Mind, having rental income I'd probably always have to file anyhow, but were it to change I think I might be quite tempted to sell up and simplify my life. But I do actually enjoy doing my tax returns...really.... Must work on this one.
Other cartoons to cheer you up about taxes here.
Saturday, 23 April 2011
Friday, 22 April 2011
Thursday, 21 April 2011
Wednesday, 20 April 2011
|High Light and Low Light *see link below|
|Customs House Theatre|
I could keep up with Bill because, bless him, all the groceries were in his paniers.
Unfortunately I managed to pull a muscle in my back that's niggled ever since, but never mind, it was still a good day out.
*High Light, Low Light in North Shields
Sunday, 17 April 2011
Loads of luck Lyle. You need it. Oillie
Ego solus sto. Sed Ubi? (in the corner)
Saturday, 16 April 2011
She and I have each worked there at different times and have pleasant memories of the place.
The weather that day was unbelievably glorious - about 80 F. and I gradually shed my layers, regretting my heavy tights and thermal vest.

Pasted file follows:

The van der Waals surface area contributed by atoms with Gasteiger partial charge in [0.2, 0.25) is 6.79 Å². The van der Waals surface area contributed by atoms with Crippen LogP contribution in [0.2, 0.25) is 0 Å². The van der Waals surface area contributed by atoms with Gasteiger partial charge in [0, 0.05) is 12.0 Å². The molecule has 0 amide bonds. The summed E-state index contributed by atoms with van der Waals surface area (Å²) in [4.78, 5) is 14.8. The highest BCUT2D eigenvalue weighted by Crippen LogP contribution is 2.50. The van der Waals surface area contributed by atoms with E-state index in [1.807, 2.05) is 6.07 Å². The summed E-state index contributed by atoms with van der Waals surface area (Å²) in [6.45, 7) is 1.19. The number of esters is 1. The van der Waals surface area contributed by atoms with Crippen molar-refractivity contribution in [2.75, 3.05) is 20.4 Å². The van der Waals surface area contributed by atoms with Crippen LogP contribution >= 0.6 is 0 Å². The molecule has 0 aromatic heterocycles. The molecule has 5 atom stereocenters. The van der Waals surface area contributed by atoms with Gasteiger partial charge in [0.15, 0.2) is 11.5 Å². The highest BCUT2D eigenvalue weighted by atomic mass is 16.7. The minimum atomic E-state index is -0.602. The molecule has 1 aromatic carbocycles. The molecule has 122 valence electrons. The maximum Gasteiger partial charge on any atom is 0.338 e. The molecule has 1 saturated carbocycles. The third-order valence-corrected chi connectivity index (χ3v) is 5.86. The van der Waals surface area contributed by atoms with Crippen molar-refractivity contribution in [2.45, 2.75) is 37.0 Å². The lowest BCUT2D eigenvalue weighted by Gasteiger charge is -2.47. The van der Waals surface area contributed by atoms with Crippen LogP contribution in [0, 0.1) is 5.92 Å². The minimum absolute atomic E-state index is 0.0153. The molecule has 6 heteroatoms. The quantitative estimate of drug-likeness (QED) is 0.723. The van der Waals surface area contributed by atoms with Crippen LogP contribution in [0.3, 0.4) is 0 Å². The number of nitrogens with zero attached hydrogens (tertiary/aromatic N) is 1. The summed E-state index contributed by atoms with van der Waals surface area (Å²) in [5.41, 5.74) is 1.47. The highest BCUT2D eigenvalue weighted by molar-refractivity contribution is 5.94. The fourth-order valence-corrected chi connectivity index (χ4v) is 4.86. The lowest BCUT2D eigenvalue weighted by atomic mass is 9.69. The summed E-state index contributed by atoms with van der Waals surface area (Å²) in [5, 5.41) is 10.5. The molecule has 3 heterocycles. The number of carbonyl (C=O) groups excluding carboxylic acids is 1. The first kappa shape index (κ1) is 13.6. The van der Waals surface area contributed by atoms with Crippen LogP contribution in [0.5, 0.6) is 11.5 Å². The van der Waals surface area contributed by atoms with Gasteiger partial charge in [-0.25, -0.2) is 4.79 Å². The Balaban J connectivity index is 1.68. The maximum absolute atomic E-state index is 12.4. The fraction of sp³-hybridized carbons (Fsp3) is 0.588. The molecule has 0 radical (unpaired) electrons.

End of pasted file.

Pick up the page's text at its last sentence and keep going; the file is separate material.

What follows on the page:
We had lunch at the Wheatsheaf, a little cafe down an alley way I'd never have noticed without her pointing it out to me.
Then we scoured all the charity shops, looking for not much in particular, though I decided a navy purse wouldn't go amiss, and sure enough I bagged one (sorry).
We walked over to the pedestrian bridge because I thought it particularly picturesque. Also, I have a bit of a thing about bridges, just like I do balconies, turrets and other romantic architecture.
I was envying the people whose houses backed onto the River Wansbeck (excepting that there was a terrible flood there a few years ago) when a familiar face passed by.
I just grabbed her name -- Helen -- out of distant memory before she left speaking distance. She recognised us at once - in spite of my new hair colour - and stopped for a chat.
She's been retired about 5 years now. We all admired the lovely heron just beyond the road bridge.
On the way back to the car we detoured slightly to capture the Clock Tower, probably about the most notable feature of Morpeth. It was difficult to get decent photos because the sun was so bright, but you'll not catch me complaining for one second!
I tried also to take pictures of the Town Council building.